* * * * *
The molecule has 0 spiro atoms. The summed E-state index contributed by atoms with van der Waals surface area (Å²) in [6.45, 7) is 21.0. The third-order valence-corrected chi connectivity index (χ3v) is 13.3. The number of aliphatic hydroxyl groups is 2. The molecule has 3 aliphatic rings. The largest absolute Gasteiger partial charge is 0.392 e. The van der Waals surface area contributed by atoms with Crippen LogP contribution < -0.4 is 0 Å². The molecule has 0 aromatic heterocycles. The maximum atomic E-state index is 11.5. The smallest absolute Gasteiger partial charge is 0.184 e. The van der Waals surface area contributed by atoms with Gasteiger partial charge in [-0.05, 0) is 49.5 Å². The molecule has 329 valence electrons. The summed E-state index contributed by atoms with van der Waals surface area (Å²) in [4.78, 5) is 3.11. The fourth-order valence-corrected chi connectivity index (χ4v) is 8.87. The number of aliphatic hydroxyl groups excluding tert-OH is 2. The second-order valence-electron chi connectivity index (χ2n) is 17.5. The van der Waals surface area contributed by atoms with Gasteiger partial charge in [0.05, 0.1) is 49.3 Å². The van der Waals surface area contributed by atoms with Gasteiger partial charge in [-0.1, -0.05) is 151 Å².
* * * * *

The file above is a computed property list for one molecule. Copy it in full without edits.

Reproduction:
The molecule has 0 spiro atoms. The summed E-state index contributed by atoms with van der Waals surface area (Å²) in [6.45, 7) is 21.0. The third-order valence-corrected chi connectivity index (χ3v) is 13.3. The number of aliphatic hydroxyl groups is 2. The molecule has 3 aliphatic rings. The largest absolute Gasteiger partial charge is 0.392 e. The van der Waals surface area contributed by atoms with Crippen LogP contribution < -0.4 is 0 Å². The molecule has 0 aromatic heterocycles. The maximum atomic E-state index is 11.5. The smallest absolute Gasteiger partial charge is 0.184 e. The van der Waals surface area contributed by atoms with Gasteiger partial charge in [-0.05, 0) is 49.5 Å². The molecule has 329 valence electrons. The summed E-state index contributed by atoms with van der Waals surface area (Å²) in [4.78, 5) is 3.11. The fourth-order valence-corrected chi connectivity index (χ4v) is 8.87. The number of aliphatic hydroxyl groups excluding tert-OH is 2. The second-order valence-electron chi connectivity index (χ2n) is 17.5. The van der Waals surface area contributed by atoms with Gasteiger partial charge in [0.05, 0.1) is 49.3 Å². The van der Waals surface area contributed by atoms with Gasteiger partial charge in [-0.1, -0.05) is 151 Å².